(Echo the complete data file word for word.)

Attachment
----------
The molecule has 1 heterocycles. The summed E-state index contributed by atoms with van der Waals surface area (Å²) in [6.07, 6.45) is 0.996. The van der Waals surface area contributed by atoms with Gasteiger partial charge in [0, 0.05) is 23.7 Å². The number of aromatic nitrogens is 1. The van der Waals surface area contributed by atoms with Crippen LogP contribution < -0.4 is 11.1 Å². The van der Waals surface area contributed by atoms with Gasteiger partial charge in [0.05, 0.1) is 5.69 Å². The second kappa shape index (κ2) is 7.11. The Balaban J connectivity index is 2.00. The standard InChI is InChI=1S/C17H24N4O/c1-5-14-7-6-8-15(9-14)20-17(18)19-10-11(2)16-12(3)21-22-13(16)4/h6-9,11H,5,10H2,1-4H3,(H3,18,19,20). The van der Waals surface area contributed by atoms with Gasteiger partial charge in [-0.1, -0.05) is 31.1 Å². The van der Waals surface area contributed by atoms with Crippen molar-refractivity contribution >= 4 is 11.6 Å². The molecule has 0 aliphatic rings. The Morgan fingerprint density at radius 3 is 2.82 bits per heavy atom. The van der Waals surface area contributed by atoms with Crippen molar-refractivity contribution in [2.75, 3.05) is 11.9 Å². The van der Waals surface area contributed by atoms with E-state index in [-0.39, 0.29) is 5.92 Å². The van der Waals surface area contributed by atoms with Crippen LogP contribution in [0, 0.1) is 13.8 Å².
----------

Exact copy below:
The molecule has 1 heterocycles. The summed E-state index contributed by atoms with van der Waals surface area (Å²) in [6.07, 6.45) is 0.996. The van der Waals surface area contributed by atoms with Gasteiger partial charge in [0, 0.05) is 23.7 Å². The number of aromatic nitrogens is 1. The van der Waals surface area contributed by atoms with Crippen LogP contribution < -0.4 is 11.1 Å². The van der Waals surface area contributed by atoms with Gasteiger partial charge in [0.05, 0.1) is 5.69 Å². The second kappa shape index (κ2) is 7.11. The Balaban J connectivity index is 2.00. The standard InChI is InChI=1S/C17H24N4O/c1-5-14-7-6-8-15(9-14)20-17(18)19-10-11(2)16-12(3)21-22-13(16)4/h6-9,11H,5,10H2,1-4H3,(H3,18,19,20). The van der Waals surface area contributed by atoms with Gasteiger partial charge in [-0.1, -0.05) is 31.1 Å². The van der Waals surface area contributed by atoms with Crippen molar-refractivity contribution >= 4 is 11.6 Å². The molecule has 0 aliphatic rings. The Morgan fingerprint density at radius 3 is 2.82 bits per heavy atom. The van der Waals surface area contributed by atoms with Crippen molar-refractivity contribution in [2.75, 3.05) is 11.9 Å². The van der Waals surface area contributed by atoms with E-state index in [-0.39, 0.29) is 5.92 Å². The van der Waals surface area contributed by atoms with Crippen LogP contribution in [0, 0.1) is 13.8 Å².